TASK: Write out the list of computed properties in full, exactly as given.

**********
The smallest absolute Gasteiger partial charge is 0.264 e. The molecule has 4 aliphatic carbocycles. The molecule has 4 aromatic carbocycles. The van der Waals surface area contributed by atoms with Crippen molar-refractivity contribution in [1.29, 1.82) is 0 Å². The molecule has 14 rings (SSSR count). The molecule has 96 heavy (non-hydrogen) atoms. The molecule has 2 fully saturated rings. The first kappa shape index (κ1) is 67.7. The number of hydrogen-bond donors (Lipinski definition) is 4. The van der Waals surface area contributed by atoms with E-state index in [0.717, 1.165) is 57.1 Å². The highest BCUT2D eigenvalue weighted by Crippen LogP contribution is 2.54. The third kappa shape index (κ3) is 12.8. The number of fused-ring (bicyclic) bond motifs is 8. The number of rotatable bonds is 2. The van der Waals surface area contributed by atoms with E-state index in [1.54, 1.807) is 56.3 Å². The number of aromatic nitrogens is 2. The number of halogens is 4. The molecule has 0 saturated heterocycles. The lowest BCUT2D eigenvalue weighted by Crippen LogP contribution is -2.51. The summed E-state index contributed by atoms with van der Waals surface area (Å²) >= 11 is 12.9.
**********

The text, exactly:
The smallest absolute Gasteiger partial charge is 0.264 e. The molecule has 4 aliphatic carbocycles. The molecule has 4 aromatic carbocycles. The van der Waals surface area contributed by atoms with Crippen molar-refractivity contribution in [1.29, 1.82) is 0 Å². The molecule has 14 rings (SSSR count). The molecule has 96 heavy (non-hydrogen) atoms. The molecule has 2 fully saturated rings. The first kappa shape index (κ1) is 67.7. The number of hydrogen-bond donors (Lipinski definition) is 4. The van der Waals surface area contributed by atoms with E-state index in [0.717, 1.165) is 57.1 Å². The highest BCUT2D eigenvalue weighted by Crippen LogP contribution is 2.54. The third kappa shape index (κ3) is 12.8. The number of fused-ring (bicyclic) bond motifs is 8. The number of rotatable bonds is 2. The van der Waals surface area contributed by atoms with E-state index in [1.54, 1.807) is 56.3 Å². The number of aromatic nitrogens is 2. The number of halogens is 4. The molecule has 0 saturated heterocycles. The lowest BCUT2D eigenvalue weighted by Crippen LogP contribution is -2.51. The summed E-state index contributed by atoms with van der Waals surface area (Å²) >= 11 is 12.9.